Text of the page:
From a strengthening point of view, any exercise that strengthens your quads (frontal things), hip flexors, glutes and hamstrings (rear things) will have real benefits. Squats and deadlifts will improve your general power – and have obvious transfer over to bike and run as well. Single leg variations like lunges, Bulgarian split squats and single leg deadlifts will have equal benefits, especially given that freestyle kick (and cycling and running) are very much ‘one leg at a time’ activites. A combination of single and double-leg exercises will help improve power and strength through the hip area, but also the stability of the alternating leg actions.

CASE STUDY: Tom Cooling

Tom Cooling is a triathlete that I have worked with. Tom has a super strong bike (sub-6 hours at IM Nice and Wales) and run, but has a relatively poor swim – around 1hr.10mins for both when the fastest athletes are leaving the water in around 50 minutes. Having looked at Tom in the endless pool, we determined that there were two main issues – firstly that his hips were low because of poor head positioning and core control, which meant he was dragging against a lot of resistance. Secondly, his leg kick was nonexistent, primarily because he’d tried to minimise it. Being a runner, his ankles were also quite rigid and fixed, so we had to work around that also.

Tom went away with some of the drills above and worked on both his body position and more importantly his kick, doing some leg work in every pool session and getting away from his reliance on his pull buoy. The progress has been marked. In January (when I first saw him), he was swimming comfortable sets of 10 x 100m at around 1min.50secs/100m. Now he’s swimming sets of 20 x 100m at between 1min.35secs and 1min.40secs/100m – not only around 10% quicker but swimming easier and longer too.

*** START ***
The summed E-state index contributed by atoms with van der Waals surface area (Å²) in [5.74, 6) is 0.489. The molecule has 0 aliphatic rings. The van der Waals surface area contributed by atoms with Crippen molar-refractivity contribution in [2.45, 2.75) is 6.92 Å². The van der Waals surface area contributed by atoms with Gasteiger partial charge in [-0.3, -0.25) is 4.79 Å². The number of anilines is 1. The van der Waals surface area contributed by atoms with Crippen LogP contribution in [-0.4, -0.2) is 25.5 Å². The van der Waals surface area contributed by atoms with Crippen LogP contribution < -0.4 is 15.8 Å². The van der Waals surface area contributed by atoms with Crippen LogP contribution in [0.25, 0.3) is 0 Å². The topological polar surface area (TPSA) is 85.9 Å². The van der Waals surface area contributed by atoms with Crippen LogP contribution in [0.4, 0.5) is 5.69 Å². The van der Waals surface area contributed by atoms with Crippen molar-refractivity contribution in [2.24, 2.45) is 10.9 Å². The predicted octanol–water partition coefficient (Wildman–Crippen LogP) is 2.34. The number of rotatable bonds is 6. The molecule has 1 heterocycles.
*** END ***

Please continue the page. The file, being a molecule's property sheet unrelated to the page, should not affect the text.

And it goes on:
Tom’s main goal this year is to race well at l’Alpe d’Huez triathlon in July, and to be out of the water in less than 33 minutes for the 2.2km swim – which works out at 1.30/100m. I believe that he’s well on the way to doing that, in large part down to improving his kick.



  1. Eur J Appl Physiol. 1999;80:192-199
  2. ‘Contribution of the legs to propulsion in front crawl swimming’. In: Ungerechts B, Wilke K, Reischle K, eds. Swimming Science V. Champaign, IL: Human Kinetics, Inc; 1986:39-43
  3. Watkins J, Gordon AT. ‘The effects of leg action on performance in the sprint front crawl stroke’. Biomechanics and Medicine in Swimming; 1983
  4. Eur J Appl Physiol. 2000;83:487-491
  5. http://www.usaswimming.org/ViewNewsArticle.aspx?TabId=0&itemid=4101&mid=8712
  6. Eur J of Appl Physiol, 2016;116(5):1075-1085. DOI: 10.1007/s00421-016-3372-4